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Findings From The Field - DevOps Enterprise London 2020

Findings From The Field - DevOps Enterprise London 2020

In the past two years, we have had the opportunity to observe and explore the real nitty-gritty of how organizations handle, perceive, value, and treat the incidents that they experience. While the size, type, and character of these companies vary wildly, we have observed some common patterns across them.

This talk will outline these patterns we've discovered and explored, some of which run counter to traditional beliefs in the industry, some of which pose dilemmas for businesses, and others that point to undiscovered competitive advantages that are being "left on the table."

These patterns include:
- A mismatch between leadership’s views on incidents and the lived experience that engineers have with them.
- Learning from incidents is given low organizational priority, and the quality and depth of the results reflect this.
- “Fixing” rather than “learning” - the main focus of post-incident activity is repair.
- Engineers learn from incidents in unconventional ways that are largely hidden from management (and therefore unsupported).

John Allspaw

June 23, 2020

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  1. disclosure 1. these are only a few of the most

    common patterns 2. these are not judgements/comments on any single organization
  2. Bottom Line, Up Front: what we’ve observed across the industry

    1. The state of maturity in the industry on learning from incidents is low. 2. Significant gaps exist between technology leaders 㲗 hands-on practitioners on what it means to learn from incidents. 3. Learning from incidents is given low priority, resulting in a narrow focus on fixing. 4. Overconfidence in what shallow incident metrics mean and significant energy wasted on tabulating them.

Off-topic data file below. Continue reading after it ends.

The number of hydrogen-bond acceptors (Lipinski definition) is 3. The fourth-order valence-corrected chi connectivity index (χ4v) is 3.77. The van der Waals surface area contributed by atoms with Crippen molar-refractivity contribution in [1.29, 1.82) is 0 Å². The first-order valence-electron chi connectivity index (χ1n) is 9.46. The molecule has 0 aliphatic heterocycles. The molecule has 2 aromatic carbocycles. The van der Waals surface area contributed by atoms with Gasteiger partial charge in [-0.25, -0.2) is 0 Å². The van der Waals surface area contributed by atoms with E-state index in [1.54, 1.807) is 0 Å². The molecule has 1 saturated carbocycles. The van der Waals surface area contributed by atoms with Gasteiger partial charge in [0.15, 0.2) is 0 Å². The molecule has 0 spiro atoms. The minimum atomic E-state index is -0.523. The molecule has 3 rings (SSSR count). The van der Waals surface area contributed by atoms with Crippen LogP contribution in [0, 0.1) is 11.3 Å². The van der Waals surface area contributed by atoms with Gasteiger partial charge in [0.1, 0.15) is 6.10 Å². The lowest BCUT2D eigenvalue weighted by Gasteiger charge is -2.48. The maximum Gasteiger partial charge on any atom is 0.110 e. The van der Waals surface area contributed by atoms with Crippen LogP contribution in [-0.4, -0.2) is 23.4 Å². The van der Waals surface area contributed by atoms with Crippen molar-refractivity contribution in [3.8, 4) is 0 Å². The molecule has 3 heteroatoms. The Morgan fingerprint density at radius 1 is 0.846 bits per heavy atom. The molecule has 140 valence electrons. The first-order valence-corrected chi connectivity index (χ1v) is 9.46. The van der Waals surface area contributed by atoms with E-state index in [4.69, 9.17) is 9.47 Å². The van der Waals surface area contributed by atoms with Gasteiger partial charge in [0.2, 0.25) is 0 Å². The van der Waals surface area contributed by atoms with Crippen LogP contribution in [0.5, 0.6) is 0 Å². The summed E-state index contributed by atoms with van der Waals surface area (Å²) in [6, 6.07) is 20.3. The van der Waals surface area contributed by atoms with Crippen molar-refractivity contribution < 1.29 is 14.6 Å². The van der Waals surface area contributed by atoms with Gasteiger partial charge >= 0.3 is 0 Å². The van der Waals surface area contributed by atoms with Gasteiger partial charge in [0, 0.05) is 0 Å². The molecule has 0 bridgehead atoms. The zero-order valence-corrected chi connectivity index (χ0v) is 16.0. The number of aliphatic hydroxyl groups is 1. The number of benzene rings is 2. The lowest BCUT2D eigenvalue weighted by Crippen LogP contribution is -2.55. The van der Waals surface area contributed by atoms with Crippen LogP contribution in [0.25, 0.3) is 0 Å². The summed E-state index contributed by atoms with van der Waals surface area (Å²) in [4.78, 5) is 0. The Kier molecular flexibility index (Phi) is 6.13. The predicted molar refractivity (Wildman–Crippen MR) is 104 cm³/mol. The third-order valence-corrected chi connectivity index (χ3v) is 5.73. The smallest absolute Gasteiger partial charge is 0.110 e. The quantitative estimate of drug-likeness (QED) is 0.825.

3. Technology Leaders 㲗 Hands-on Practitioners • what is actually learned

    • how learning actually takes place • what the incident actually means (for the past, for now, and for the future) a gap exists here
  4. Technology Leaders Hands-on Practitioners ! ! 24.53 Mean Time To

    Resolve 32.13 Mean Time To Oversimplify 14.45 Mean Time To Something 22 incidents in Q3 12 SEVERITY DEFCON events
  5. Technology Leaders • typically are far away from the “messy

    details” of incidents • frequently believe their presence and participation in incident response channels (chat, bridges, etc.) has a positive influence (it doesn’t) • typically believes incidents are adverse events in an otherwise “quiet” and healthy reality (they’re not) • typically fear how incidents reflect poorly on their performance more than they fear practitioners not learning effectively from them
  6. Technology Leaders • typically believe abstract incident metrics tell enough

    of a story for them to understand the state of the “system” (they don’t) • typically believe abstract incident metrics reflect more about their teams’ performance than it reflects the complexity those teams have to cope with • typically believe the above observations don’t apply to them
  7. “but they help us ask deeper questions” You don’t need

    this chart to ask deeper questions about incidents. Just ask the questions. and record both the questions and answers so others can find them in the future
  8. Technology Leaders How can you tell the difference between… A

    difficult case handled well. A straightforward case handled poorly. ?